Nice at-home foraging :)
 

Staestc

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That looks and sounds fantastic! What's your process? I make homemade pizzas all the time but we gave up on stromboli because with everyone we've made the dough on the inside was mushy and not fully cooked, even cooking the outside to just about burnt. All different times and temps.

Rao's makes great stuff, both sauce and dry pasta. Pricey, but worth the money when you need it.
Sorry, I saw this a while back, remembered it was there, and am just now getting to responding. I have a very complicated Stromboli recipe that I have never tried, and did not want to mess with this night, so I googled around and found this one from SallysBakingAddiction. I am really please with this dough recipe for a quick pizza dough, if you do not have time for an preferment or an overnight or multi-day ferment. Quite tasty and cooked evenly through to the center.

Stromboli – SallysBakingAddiction

Ingredients

Dough:

  • 1 and 1/3 cups (320ml) warm water (between 100-110°F, 38-43°C)
  • 2 and 1/4 teaspoons instant or active-dry yeast (1 standard packet)
  • 1 Tablespoon (13g) granulated sugar
  • 2 Tablespoons (30ml) olive oil
  • 3/4 teaspoon salt
  • 3 and 1/2 cups (438g) all-purpose flour (spoon & leveled), plus more for hands and work surface
Fillings:

  • 3 Tablespoons (43g) unsalted butter, melted
  • 2 garlic cloves, minced (or 1/2 teaspoon garlic powder)
  • 2 teaspoons chopped fresh parsley (or 1 teaspoon dried)
  • 1 pound thinly sliced meats such as Italian cold cuts, deli ham, or large pepperoni slices*
  • 3/4 – 1 pound cheese (about 3 cups shredded or about 16-20 slices deli cheese)*
Toppings:

  • egg wash: 1 large egg beaten with 1 Tablespoon water
  • optional: a light sprinkle of chopped fresh or dried parsley, flaky/coarse sea salt, ground pepper, Italian seasoning, and/or grated or shredded parmesan cheese
Directions

  • Whisk the warm water, yeast, and granulated sugar together in the bowl of your stand mixer fitted with a dough hook or paddle attachment. Cover and allow to rest for 5 minutes. *If you don’t have a stand mixer, simply use a large mixing bowl and mix the dough with a wooden spoon or rubber spatula in the next step.
  • Add the olive oil, salt, and flour. Beat on low speed for 2 minutes. Turn the dough out onto a lightly floured surface. With lightly floured hands, knead the dough for 3-4 minutes (for a visual, watch me do it in the video above!). The dough can be a little too heavy for a mixer to knead it, but you can certainly use the mixer on low speed instead. After kneading, the dough should still feel a little soft. Poke it with your finger – if it slowly bounces back, your dough is ready to rise. If not, keep kneading.
  • Lightly grease a large bowl with oil or nonstick spray– just use the same bowl you used for the dough. Place the dough in the bowl, turning it to coat all sides in the oil. Cover the bowl with aluminum foil, plastic wrap, or a clean kitchen towel. Allow the dough to rise at room temperature for 60-90 minutes or until double in size. If using instant yeast, this takes about 1 hour. (Tip: For the warm environment on a particularly cold day, heat your oven to 150°F (66°C). Turn the oven off, place the dough inside, and keep the door slightly ajar. This will be a warm environment for your dough to rise. After about 30 minutes, close the oven door to trap the air inside with the rising dough. When it’s doubled in size, remove from the oven.)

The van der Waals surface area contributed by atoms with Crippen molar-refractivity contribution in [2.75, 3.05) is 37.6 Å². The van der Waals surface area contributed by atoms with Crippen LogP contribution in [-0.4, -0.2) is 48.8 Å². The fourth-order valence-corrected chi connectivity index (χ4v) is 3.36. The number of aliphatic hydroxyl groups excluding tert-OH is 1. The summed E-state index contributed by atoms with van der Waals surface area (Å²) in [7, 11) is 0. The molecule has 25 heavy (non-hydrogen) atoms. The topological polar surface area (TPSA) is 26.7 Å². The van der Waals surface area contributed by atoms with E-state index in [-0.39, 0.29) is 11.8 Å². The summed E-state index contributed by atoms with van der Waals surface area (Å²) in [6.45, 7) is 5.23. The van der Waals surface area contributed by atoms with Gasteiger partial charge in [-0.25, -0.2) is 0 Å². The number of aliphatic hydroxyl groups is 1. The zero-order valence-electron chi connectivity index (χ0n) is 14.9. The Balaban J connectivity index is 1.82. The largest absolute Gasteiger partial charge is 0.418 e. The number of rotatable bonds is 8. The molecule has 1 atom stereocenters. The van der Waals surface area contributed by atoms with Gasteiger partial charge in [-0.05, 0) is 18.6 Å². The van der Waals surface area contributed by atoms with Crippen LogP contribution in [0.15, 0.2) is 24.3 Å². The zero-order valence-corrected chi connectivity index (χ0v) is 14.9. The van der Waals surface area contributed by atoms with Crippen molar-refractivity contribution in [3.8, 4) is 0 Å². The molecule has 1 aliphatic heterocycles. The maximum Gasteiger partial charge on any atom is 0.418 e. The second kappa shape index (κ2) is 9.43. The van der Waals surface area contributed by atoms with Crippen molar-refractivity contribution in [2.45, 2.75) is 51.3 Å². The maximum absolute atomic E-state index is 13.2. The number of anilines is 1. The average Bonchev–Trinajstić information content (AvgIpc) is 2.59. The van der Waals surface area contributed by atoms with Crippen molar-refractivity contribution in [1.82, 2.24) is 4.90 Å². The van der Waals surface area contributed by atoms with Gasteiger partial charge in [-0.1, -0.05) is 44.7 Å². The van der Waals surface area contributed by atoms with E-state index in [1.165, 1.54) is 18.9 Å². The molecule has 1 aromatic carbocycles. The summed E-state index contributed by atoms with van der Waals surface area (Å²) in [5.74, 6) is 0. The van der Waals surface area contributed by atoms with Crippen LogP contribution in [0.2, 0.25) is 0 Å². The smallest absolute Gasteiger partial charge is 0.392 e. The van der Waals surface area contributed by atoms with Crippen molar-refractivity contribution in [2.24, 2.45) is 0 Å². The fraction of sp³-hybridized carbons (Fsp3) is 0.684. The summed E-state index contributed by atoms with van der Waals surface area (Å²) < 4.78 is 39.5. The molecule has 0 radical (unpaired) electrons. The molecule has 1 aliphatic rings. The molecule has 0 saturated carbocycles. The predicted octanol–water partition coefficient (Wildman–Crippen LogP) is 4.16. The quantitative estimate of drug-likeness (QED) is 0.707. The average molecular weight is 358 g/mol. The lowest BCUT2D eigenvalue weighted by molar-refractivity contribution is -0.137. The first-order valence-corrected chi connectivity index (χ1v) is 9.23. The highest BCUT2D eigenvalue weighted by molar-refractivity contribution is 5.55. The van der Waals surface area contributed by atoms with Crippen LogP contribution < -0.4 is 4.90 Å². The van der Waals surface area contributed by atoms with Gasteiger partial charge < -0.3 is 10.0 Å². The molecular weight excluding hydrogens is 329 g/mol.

• Preheat oven to 400°F (204°). Line 2 large baking sheets with parchment paper or silicone baking mats.
  • Shape the dough: When the dough is ready, punch it down to release the air. Divide in half. (If you aren’t making 2 strombolis, freeze the other half of dough. See freezing instructions below.) On a lightly floured work surface using a lightly floured rolling pin, roll each half of dough into a 10×16 inch rectangle. I like to use my hands to square off the edges, as shown in the video above. If the dough keeps shrinking as you try to shape it, cover it lightly and let the dough rest for 10 minutes before trying again. (The gluten just needs to settle.)
  • Add fillings: Mix melted butter and garlic together. Spread all over each rectangle. Sprinkle each with parsley. When you start layering on meats and cheeses, leave a 1 inch border on the bottom and sides and a 3 inch border on top. (Basically you’ll have an empty 3×16 inch gap on top that only has butter/garlic on it. This is because when rolling, the fillings will be pushed forward. See photos and video above if you need a visual.) Arrange a layer sliced meats onto each dough, usually about 8-10 slices on each depending on size and thickness of slices. Add a layer of cheese. Repeat with more meat and cheese until all is used– about 1/2 pound meat and 1/2 pound cheese per stromboli. Brush all edges with egg wash, including 3 inch gap at the top. This helps the stromboli hold its rolled shape. Slowly roll each into a tight 16 inch log, folding in the two ends as you roll. See me do this in the video above. Dust your hands or the dough with flour if things become too sticky. Carefully transfer each to lined baking sheets. Pinch or tuck in ends to seal if they became unfolded.
  • Brush each stromboli with egg wash and, if desired, optional toppings. Using a very sharp knife, cut 3-4 slits into the tops of each, which helps steam escape. At this point, you can cover shaped stromboli tightly and refrigerate for up to 8 hours.